When you’re injured in a car accident, you may feel helpless. Your injuries may require a lengthy recovery period, preventing you from earning your wages. You may be in physical pain while also feeling the emotional toll of your injuries.
In most cases, car accident victims are left with financial impacts. Between your usual monthly bills and these unexpected expenses, it can put a real burden on you, all because of another driver’s negligence.
What you may not realize is that you have legal rights after a car accident. Understanding them can help you recover compensation for the damages you’ve incurred in the crash.
What to Know About Auto Insurance in Illinois
Every driver on the road in Illinois must have liability insurance as part of their auto policy coverage. However, since this state uses a fault-based insurance system, the driver who caused the accident is responsible for paying for your injuries.
Unfortunately, this may also mean that things drag on for some time as the other driver may try to argue that you were at fault. An investigation will need to be conducted by the insurance companies to determine which party was at fault.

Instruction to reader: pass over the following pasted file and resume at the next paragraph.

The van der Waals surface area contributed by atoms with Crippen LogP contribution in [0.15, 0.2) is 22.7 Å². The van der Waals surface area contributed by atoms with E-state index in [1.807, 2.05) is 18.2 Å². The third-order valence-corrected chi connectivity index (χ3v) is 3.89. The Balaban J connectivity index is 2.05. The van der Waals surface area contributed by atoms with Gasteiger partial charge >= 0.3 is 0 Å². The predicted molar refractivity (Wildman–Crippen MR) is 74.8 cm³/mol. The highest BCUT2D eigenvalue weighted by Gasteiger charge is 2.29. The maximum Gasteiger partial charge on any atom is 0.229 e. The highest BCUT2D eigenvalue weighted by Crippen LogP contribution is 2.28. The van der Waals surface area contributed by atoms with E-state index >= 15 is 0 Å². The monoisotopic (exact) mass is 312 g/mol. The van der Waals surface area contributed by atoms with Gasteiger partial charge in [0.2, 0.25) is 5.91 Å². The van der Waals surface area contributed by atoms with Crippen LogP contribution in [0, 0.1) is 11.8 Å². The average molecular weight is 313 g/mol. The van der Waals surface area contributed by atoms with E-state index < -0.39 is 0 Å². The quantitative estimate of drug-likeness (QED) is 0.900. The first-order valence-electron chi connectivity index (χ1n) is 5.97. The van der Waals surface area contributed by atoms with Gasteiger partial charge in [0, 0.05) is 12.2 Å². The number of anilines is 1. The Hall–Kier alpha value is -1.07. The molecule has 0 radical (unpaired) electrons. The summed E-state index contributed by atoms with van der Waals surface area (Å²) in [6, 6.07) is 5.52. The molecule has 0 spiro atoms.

Determining Negligence for Illinois Car Crashes
When a negligent driver causes an accident, they will be held liable for the losses of all victims in the crash. Negligent driving can take many different forms, such as texting or being distracted while driving, running a red light, speeding, weaving in and out of traffic, or driving while intoxicated.
As the injury victim, you must show the other driver was negligent in their actions, leading to the accident. You’ll also need to show that this accident caused your injuries and led to your damages. With these fault-based laws, it can be much more difficult to prove this on your own. This is why many injury victims seek legal counsel to represent them in car accident cases.
Factoring in Comparative Negligence
Another reason you may want to work with an attorney is because of the comparative negligence laws in Illinois. Comparative negligence allows for assigning multiple drivers fault in an accident.
This means that you could also be held partially responsible for the crash. Modified comparative negligence laws allow you to recover damages if you are less than 50% at fault. Your portion of compensation will be reduced by the percentage of fault assigned to you. It’s entirely possible that the at-fault party will try to put some blame on you. While you’d still likely recover some compensation, it may not be enough to cover the damages you’ve incurred.
Know Your Rights to Pursue Compensation After a Crash
The aftermath of a car accident is always uncertain and upsetting. Your injuries may make it difficult to focus, and there are many steps you will need to take to start moving forward.
You have more legal rights than you may think, which is why it’s important to speak to a car accident attorney to find out more about your options.